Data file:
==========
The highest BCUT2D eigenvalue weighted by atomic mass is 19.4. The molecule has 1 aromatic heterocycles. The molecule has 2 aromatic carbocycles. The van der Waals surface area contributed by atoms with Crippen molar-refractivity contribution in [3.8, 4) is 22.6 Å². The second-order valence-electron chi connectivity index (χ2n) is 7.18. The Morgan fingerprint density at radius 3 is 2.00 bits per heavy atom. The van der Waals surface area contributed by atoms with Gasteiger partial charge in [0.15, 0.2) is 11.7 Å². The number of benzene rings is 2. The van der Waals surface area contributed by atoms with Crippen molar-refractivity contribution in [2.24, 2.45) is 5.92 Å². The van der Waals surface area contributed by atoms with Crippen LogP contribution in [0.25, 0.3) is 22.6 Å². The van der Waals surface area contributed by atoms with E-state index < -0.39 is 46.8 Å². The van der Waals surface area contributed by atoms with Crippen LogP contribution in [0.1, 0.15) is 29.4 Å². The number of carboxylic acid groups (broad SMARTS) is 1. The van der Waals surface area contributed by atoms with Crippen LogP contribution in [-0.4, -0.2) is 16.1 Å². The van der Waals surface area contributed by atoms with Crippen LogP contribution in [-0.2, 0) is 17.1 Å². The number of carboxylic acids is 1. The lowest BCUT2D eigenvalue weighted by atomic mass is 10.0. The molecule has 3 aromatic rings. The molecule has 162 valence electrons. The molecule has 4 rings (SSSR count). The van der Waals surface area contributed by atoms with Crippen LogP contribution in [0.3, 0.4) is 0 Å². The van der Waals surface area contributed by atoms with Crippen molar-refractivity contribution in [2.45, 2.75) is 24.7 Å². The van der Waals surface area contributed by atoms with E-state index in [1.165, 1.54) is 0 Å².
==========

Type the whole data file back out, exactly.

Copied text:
The highest BCUT2D eigenvalue weighted by atomic mass is 19.4. The molecule has 1 aromatic heterocycles. The molecule has 2 aromatic carbocycles. The van der Waals surface area contributed by atoms with Crippen molar-refractivity contribution in [3.8, 4) is 22.6 Å². The second-order valence-electron chi connectivity index (χ2n) is 7.18. The Morgan fingerprint density at radius 3 is 2.00 bits per heavy atom. The van der Waals surface area contributed by atoms with Gasteiger partial charge in [0.15, 0.2) is 11.7 Å². The number of benzene rings is 2. The van der Waals surface area contributed by atoms with Crippen molar-refractivity contribution in [2.24, 2.45) is 5.92 Å². The van der Waals surface area contributed by atoms with Crippen LogP contribution in [0.25, 0.3) is 22.6 Å². The van der Waals surface area contributed by atoms with E-state index < -0.39 is 46.8 Å². The van der Waals surface area contributed by atoms with Crippen LogP contribution in [0.1, 0.15) is 29.4 Å². The number of carboxylic acid groups (broad SMARTS) is 1. The van der Waals surface area contributed by atoms with Crippen LogP contribution in [-0.4, -0.2) is 16.1 Å². The van der Waals surface area contributed by atoms with Crippen LogP contribution in [-0.2, 0) is 17.1 Å². The number of carboxylic acids is 1. The lowest BCUT2D eigenvalue weighted by atomic mass is 10.0. The molecule has 3 aromatic rings. The molecule has 162 valence electrons. The molecule has 4 rings (SSSR count). The van der Waals surface area contributed by atoms with Crippen LogP contribution in [0.3, 0.4) is 0 Å². The van der Waals surface area contributed by atoms with Crippen molar-refractivity contribution in [2.45, 2.75) is 24.7 Å². The van der Waals surface area contributed by atoms with E-state index in [1.165, 1.54) is 0 Å².